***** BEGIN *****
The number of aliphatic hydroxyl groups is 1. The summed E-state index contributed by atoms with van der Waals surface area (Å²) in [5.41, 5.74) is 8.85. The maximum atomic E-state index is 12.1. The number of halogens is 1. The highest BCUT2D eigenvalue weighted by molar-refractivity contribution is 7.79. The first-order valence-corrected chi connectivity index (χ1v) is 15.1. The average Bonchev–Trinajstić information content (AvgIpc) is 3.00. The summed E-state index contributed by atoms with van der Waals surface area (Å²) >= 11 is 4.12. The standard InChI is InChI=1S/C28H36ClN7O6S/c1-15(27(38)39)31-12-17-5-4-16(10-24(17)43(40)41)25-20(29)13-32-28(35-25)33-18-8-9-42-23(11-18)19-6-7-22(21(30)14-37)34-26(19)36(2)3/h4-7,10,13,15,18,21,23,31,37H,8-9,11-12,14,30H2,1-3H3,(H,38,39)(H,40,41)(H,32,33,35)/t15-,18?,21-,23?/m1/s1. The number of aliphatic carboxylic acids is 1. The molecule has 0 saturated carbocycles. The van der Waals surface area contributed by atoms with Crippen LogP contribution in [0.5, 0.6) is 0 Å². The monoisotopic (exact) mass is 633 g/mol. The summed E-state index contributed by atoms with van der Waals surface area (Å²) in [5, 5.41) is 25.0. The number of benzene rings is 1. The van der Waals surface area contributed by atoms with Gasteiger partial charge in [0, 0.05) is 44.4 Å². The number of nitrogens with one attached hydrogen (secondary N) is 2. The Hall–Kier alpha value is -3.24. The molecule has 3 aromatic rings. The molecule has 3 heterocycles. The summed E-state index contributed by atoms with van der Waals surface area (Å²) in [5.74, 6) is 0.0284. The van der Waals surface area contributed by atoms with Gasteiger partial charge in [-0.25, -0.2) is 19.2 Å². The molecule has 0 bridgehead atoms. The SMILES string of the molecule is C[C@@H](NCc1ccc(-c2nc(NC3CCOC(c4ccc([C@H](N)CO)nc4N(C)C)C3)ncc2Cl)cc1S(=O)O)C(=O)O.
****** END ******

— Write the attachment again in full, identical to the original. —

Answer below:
The number of aliphatic hydroxyl groups is 1. The summed E-state index contributed by atoms with van der Waals surface area (Å²) in [5.41, 5.74) is 8.85. The maximum atomic E-state index is 12.1. The number of halogens is 1. The highest BCUT2D eigenvalue weighted by molar-refractivity contribution is 7.79. The first-order valence-corrected chi connectivity index (χ1v) is 15.1. The average Bonchev–Trinajstić information content (AvgIpc) is 3.00. The summed E-state index contributed by atoms with van der Waals surface area (Å²) >= 11 is 4.12. The standard InChI is InChI=1S/C28H36ClN7O6S/c1-15(27(38)39)31-12-17-5-4-16(10-24(17)43(40)41)25-20(29)13-32-28(35-25)33-18-8-9-42-23(11-18)19-6-7-22(21(30)14-37)34-26(19)36(2)3/h4-7,10,13,15,18,21,23,31,37H,8-9,11-12,14,30H2,1-3H3,(H,38,39)(H,40,41)(H,32,33,35)/t15-,18?,21-,23?/m1/s1. The number of aliphatic carboxylic acids is 1. The molecule has 0 saturated carbocycles. The van der Waals surface area contributed by atoms with Crippen LogP contribution in [0.5, 0.6) is 0 Å². The monoisotopic (exact) mass is 633 g/mol. The summed E-state index contributed by atoms with van der Waals surface area (Å²) in [5, 5.41) is 25.0. The number of benzene rings is 1. The van der Waals surface area contributed by atoms with Gasteiger partial charge in [0, 0.05) is 44.4 Å². The number of nitrogens with one attached hydrogen (secondary N) is 2. The Hall–Kier alpha value is -3.24. The molecule has 3 aromatic rings. The molecule has 3 heterocycles. The summed E-state index contributed by atoms with van der Waals surface area (Å²) in [5.74, 6) is 0.0284. The van der Waals surface area contributed by atoms with Gasteiger partial charge in [-0.25, -0.2) is 19.2 Å². The molecule has 0 bridgehead atoms. The SMILES string of the molecule is C[C@@H](NCc1ccc(-c2nc(NC3CCOC(c4ccc([C@H](N)CO)nc4N(C)C)C3)ncc2Cl)cc1S(=O)O)C(=O)O.